In the late 19th Century, the Chen family produced their most famous practioner since Chen Wang Ting, Chen Fake (1887 – 1957 ) [17th Generation]. He developed the Tai Chi to a higher level, creating Xin Jia and no doubt improved Lao Jia and the whole of the Chen Arts.

    One of Chen Fake’s main student was Chen Zhou Pei (1928-1981)[18th]. Chen Zhou Pei taught many good students including Chen Xiao Wang, Wang Xi An and Wang Zhi Ping’s teacher.

    What are the Health Benefits of Tai Chi?

    Good practice requires a flowing, detached, conscious, meditational state of mind.

    This state works to free the mind from static negative mental patterns and leads to greater consciousness.

    This is very helpful with anxiety, depression and anger patterns.

    Generally one develops greater stillness of mind in every day life and greater mental energy.

    It is also normal tofinish a session feeling happy!


    During practise Chi / consciousness energy circulates throughout all of the energy merideans of the body.

    Old physical tensions in the body and trapped energy are opened up allowing the practitioner to recover their vitality.

    Performance of the forms requires a high level of relaxation which teaches relaxation in every day life with all of its benefits.

    The exercise develops strength in the legs and so is very good for developing grounding in a persons energy and rebuilding physical health.

    The body gets exercised without straining the heart or anything else and so it is ideal for people with weak health.

    In fact it is of all round benefit to the circulatory and digestive systems strenghtening the internal organs including the heart and liver and nourishing the whole body.

    Chen Tai Chi as oppose to Yang works to develop massive relaxed strength in the legs and is a path to a state well beyond ‘good health’.

    Generally Tai Chi will assist in many conditions of dis-ease because it helps the mind and body learn to be at ease together.

    What are the Benefits of Tai Chi for Bodyworkers/Therapists?
    General Health

    One of the most obvious issues for therapists is the importance of maintaining ones own health and energy.

    This ability to recharge and clean your energy is essential if you are spending much time round people who by their very nature are ‘low on energy’ and you’ve been opening yourself to them.

    As you Tai Chi progresses, the time required to recharge becomes less and less. Possibly this can reach a state of free flow in which one rarely gets tired while allowing the energy to flow through you.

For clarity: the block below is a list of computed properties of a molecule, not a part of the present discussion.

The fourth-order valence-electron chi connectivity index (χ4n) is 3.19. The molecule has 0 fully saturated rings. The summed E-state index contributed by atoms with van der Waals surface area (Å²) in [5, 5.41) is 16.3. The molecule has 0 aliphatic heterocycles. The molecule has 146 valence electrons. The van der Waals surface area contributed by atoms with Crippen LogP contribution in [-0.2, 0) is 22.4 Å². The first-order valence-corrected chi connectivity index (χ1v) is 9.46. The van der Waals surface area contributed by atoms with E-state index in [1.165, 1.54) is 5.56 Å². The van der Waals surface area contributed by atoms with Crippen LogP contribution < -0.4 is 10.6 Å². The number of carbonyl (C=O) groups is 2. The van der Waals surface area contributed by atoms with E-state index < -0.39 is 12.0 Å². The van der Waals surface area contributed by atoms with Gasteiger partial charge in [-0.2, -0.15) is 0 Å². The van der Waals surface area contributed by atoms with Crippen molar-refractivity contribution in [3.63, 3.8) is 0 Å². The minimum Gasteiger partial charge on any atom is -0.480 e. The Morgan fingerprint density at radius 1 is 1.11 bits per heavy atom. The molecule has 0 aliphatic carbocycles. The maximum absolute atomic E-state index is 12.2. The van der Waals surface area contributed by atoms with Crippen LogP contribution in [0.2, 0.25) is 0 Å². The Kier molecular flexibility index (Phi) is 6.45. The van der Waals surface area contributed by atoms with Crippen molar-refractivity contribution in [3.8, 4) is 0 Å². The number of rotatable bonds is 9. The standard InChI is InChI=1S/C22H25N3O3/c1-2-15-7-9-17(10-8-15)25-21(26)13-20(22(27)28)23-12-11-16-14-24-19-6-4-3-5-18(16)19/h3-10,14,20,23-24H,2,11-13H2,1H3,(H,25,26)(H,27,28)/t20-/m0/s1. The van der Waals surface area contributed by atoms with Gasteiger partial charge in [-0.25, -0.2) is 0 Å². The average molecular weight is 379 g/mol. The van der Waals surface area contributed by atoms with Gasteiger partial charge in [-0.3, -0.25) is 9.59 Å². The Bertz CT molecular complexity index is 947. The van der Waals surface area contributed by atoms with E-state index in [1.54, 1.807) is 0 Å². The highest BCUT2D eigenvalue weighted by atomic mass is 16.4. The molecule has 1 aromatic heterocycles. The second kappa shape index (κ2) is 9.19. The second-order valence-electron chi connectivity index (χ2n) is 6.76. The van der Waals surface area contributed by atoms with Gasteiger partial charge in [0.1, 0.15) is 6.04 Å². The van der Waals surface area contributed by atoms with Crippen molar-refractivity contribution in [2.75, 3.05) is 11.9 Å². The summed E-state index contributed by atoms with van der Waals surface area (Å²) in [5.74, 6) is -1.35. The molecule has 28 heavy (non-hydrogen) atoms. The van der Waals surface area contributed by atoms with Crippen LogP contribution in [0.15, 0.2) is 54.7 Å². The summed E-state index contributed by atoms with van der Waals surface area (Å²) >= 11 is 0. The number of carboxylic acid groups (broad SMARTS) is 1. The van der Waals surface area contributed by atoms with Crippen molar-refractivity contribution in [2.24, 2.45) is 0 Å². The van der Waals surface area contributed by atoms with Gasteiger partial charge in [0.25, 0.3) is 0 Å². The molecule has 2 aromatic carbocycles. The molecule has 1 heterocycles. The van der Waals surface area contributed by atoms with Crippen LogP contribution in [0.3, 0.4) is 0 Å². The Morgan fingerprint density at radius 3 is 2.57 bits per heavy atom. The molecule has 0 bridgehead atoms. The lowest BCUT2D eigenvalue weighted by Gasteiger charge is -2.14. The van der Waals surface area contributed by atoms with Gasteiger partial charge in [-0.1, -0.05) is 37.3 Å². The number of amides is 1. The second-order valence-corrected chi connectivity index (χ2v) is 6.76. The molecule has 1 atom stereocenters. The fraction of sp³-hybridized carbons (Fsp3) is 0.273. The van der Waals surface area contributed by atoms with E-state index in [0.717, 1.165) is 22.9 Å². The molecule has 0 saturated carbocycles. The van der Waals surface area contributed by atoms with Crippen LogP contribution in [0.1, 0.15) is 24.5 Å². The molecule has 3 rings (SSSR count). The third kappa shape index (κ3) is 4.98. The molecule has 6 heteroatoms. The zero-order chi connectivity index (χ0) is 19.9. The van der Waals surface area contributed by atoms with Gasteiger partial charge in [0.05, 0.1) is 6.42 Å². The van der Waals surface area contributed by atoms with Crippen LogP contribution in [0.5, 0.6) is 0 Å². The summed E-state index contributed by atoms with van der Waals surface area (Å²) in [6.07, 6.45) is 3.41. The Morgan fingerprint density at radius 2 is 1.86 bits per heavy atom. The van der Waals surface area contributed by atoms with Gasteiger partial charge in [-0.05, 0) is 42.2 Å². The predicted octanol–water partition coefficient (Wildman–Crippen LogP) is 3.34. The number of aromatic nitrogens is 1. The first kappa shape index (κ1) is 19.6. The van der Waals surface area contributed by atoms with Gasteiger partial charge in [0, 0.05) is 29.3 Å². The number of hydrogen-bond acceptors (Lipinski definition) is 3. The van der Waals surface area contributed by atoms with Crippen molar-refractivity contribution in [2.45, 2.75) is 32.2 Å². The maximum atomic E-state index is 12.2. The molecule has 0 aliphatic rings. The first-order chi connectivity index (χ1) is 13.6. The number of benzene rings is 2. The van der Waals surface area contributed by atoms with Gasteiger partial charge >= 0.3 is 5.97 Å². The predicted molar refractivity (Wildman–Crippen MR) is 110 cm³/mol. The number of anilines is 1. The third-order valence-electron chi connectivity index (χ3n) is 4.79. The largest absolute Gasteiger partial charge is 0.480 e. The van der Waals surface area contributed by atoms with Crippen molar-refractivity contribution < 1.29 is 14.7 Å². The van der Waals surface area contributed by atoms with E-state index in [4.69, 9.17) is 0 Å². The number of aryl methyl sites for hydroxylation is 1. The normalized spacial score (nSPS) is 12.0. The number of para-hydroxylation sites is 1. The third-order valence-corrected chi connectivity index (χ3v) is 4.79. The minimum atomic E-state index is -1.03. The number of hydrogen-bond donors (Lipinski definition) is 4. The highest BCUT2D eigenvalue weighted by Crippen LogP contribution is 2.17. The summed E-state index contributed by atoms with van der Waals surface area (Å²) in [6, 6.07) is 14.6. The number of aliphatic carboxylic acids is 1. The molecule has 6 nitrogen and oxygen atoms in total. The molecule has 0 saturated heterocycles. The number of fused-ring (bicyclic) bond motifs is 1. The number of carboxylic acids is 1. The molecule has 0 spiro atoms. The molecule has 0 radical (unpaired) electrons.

Flexibility, Posture and Coordinated Use of the Whole Body

    Its interesting to watch different people doing similar physical things because you’re then able to see how well they use their body and how well it works together as a single coordinated organism. Good Tai Chi practice develops skillful body use.

    For table based massage, the whole body needs to be involved in each stroke, and ones coordinated shifting body weight can provide the power rather than just the arm and shoulder muscles. This also involves a lowered posture which requires strength in the thighs.

    The experience of the massage is very different for the receiver when this whole body energy is used, and I don’t believe it takes so much from the giver. The giving experience is more relaxed and heavy rather than tense and aching – very different for both people.

    Tai Chi naturally develops all of these skills, legs build strength gradually as one performs the forms time and time again. Natural coordination just comes with time – this is a primary focus with Tai Chi. Posture improves gradually as your body learns to relax and let go more deeply. The Tai chi forms are made up of many individual stances which really challenge bad posture (with a good teacher and plenty of self –effort).

    Shiatsu with its kneeling emphasis really requires flexibility to relax and be comfortable. Tai Chi works well to get Chi flowing better and this turns into flexibility eventually. Natural conscious movement using Chi seems to produce stillness and meditation inside, stillness produces movement inside. Both seem to develop together and without one noticing.

    Healing Energy / Consciousness and Emptiness

    The difference between Chi Kung and Tai Chi is the greater opportunity for emptiness and surrender that Tai Chi gives. Both cultivate Qi, but there’s just something else there to be discovered in the movement which is very interesting. It has similarities to long meditation sittings yet allows involvement with nature at the same time. In fact it feels very Shamanic.

    The capacity for emptiness and space is probably the most subtle, yet significant aspect of therapeutic contact and relationship. It seems to give ones Chi a more refined quality and is not necessarily the same as abundance of Chi. Both would be nice.


    One of the hardest skills for the therapist is to be present with the client 100%. As a form of meditation, with an awful lot to concentrate on Tai Chi really does develop concentration skills and the ability to relax in the now. You really can’t do it if you don’t start to pick this up.

    At the same time, the concentration isn’t just single pointed focus as in some meditations, but a continuous flowing concentration that you just have to surrender into and let go. this is particular useful for intuitive bodywork.

    So why not learn Tai Chi……
    The Yangshuo(West Street)Taiji Quan Health Centre,
    Bao Quan Road,
    Guangxi GuiLin,